By the way, I recently did a book art with my first copy of the book (the one that I actually read, I have another, brand new copy, just to save), it turned out to be very cool. Manipulating 1500 pages took some time but the result is fun.

Vikram Seth was in Ottawa in July, participating in a number of musical/literary events:

– Our Rivered Earth – Vikram Seth narrates his book while the music from the book is played by established musicians.

– An Equal Music – Seth reads excerpts from his novel and the music mentioned in the book is performed live.

I meant to go to the last event and show the author what I have done with his book but due to my mom’s illness I couldn’t go.

But I will take photos of my book art and post them here.



Posted by Guillermo Maynez on 26/8/2009, 22:51:10, in reply to “Re: A Suitable Boy”

Did it disappoint you that Haresh was finally the one? Had you been Mrs. Rupa Mehra, would you have chosen Haresh for you son-in-law? Or which one? I can see why you didn’t like Meenakshi (except maybe for a one-night stand, in case of us guys), but why didn’t you like Kakoli?


Posted by Lale on 29/8/2009, 10:39:06, in reply to “Re: A Suitable Boy”

: Did it disappoint you that Haresh was finally the one?

I was disappointed. She is not in love with him, I don’t think young people should marry without love and passion.

: Had you been Mrs. Rupa Mehra, would you have chosen

: Haresh for your son-in-law?

Difficult question. I can never be a Mrs. Rupa Mehra. She is the kind of woman I despise the most. I know two Mrs. Rupa Mehras in real life, and they are the most annoying people on earth and I have zero tolerance for them. Real-life Mrs. Rupa Mehras caused a lot of damage in the lives of their family members, all the while claiming that they “want the best for them.” What they don’t understand is that they want the best for themselves and/or what they think is the best. They are very persistent people, they want to control the lives of other people. I cannot tolerate them and I have no sympathy for them. Lata was very very tolerant of her mother. I could not have done it. Mrs. Rupa mehra is the kind of mother that makes her children run away from home (and Lata almost did it but eventually she came to sympathize with her mother.)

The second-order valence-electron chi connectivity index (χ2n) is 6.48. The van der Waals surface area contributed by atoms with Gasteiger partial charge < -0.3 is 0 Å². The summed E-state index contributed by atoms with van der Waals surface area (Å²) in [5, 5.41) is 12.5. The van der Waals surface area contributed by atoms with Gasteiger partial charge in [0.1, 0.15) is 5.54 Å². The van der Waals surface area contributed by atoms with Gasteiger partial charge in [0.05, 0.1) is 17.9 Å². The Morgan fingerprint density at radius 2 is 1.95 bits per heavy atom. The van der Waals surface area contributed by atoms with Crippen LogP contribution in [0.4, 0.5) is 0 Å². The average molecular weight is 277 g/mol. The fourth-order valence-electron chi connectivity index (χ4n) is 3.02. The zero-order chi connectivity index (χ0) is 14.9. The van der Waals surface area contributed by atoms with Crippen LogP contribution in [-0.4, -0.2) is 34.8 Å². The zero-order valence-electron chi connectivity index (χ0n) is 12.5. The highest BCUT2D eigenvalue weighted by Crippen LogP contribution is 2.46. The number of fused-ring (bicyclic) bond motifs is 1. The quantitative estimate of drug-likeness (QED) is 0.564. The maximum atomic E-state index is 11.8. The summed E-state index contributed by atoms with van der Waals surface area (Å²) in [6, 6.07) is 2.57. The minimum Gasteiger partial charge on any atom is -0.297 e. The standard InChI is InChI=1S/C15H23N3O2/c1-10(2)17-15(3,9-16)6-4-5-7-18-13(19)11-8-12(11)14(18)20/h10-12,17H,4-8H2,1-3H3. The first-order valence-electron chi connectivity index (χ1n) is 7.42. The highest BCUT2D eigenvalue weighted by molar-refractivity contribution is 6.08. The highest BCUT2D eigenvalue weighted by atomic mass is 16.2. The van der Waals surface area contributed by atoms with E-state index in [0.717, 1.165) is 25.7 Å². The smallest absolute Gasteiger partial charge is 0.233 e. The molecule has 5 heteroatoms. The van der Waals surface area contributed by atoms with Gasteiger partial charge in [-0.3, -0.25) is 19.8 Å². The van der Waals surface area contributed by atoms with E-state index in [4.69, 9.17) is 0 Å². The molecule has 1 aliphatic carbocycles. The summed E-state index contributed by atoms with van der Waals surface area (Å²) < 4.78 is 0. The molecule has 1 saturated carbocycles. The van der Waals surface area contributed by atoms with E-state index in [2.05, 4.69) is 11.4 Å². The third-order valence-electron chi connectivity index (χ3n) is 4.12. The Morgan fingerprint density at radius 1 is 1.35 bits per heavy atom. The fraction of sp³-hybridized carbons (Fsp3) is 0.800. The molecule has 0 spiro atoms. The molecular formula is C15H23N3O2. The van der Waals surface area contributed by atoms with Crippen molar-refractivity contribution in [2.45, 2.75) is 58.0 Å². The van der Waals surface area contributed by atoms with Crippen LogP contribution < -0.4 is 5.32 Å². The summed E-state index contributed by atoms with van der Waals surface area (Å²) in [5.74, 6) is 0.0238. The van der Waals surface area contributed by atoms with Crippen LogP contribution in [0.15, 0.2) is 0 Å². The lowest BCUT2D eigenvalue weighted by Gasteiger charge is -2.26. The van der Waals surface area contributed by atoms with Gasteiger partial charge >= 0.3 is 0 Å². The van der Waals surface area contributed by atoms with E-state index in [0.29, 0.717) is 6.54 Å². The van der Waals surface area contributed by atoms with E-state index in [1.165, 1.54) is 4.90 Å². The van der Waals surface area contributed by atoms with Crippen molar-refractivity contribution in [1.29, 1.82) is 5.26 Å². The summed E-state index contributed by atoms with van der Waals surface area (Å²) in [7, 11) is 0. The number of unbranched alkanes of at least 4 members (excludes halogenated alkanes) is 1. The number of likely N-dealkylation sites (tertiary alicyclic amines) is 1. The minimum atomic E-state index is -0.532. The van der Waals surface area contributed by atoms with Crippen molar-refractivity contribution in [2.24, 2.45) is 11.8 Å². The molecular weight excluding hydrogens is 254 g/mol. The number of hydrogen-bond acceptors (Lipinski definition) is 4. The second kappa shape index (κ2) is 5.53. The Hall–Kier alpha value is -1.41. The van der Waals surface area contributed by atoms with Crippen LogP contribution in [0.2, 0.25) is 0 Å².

I have built my entire life philosophy around not being a Mrs. Rupa Mehra to my daughter.

Haresh is a good, hard-working person. I kept feeling sorry for him throughout the book, I don’t know why.



Posted by Sterling on 31/8/2009, 8:42:47, in reply to “Re: A Suitable Boy”

In a culture in which everyone is deeply involved with extended family, it may be just as well that Lata did not choose Amit. Lata would be bound even more closely to Meenakshi and Kakoli than she already is. That might not be a recipe for happiness.

You’re very harsh on Mrs. Rupa Mehra. I agree that she is obnoxious in many ways, but I also felt sorry for her. Maybe it is because there are no Mrs. Rupa Mehras in my life. (I have a couple in my practice, but since I see all their pain from their own point of view, my sympathies lie with them.)

As for the couplets, this does not seem so hard to me. I agree, Lale, that with practice it would likely come pretty easily.


Posted by Guillermo Maynez on 31/8/2009, 19:48:44, in reply to “Re: A Suitable Boy”

I agree with Lale on the subject of Mrs. Rupa Mehra. As I said in a previous post, she would have made the Mother in Law from Hell, and I obviously consider you, Sterling, a very compassionate and tolerant person. Fortunately my mother is not anything like her, but some relatives are a bit alike.

I also agree with Lale in preferring Amit over Haresh. Lata is an intellectual girl, and the world of Amit and his family, family-bounded as it would have surely been, seems to me preferable to the arid and languishing world of a Czech foot factory.


Posted by Lale on 29/8/2009, 11:01:29, in reply to “A Suitable Boy”

Did you wonder how Amit, Kakoli and Tapan were able to come up with those couplets, just like that?

It is possible. Sometimes when you educate your mind to do something like that, it becomes automatic and you can’t even stop yourself from doing it. I guess this is how rappers can rap spontaneously.

When I was a child, with a friend of mine (I think we were 12-13) we invented a way of speech which became so natural to us we couldn’t stop doing it. For other people this was very difficult to do it so spontaneously, but for us it was automatic.

We were switching the places of consecutive consonants. This is not possible in English, but in Turkish, it worked very well.

Our parents hated it, because we talked to them like that too. They told us to stop it, and it took months to re-train our brains to not do it.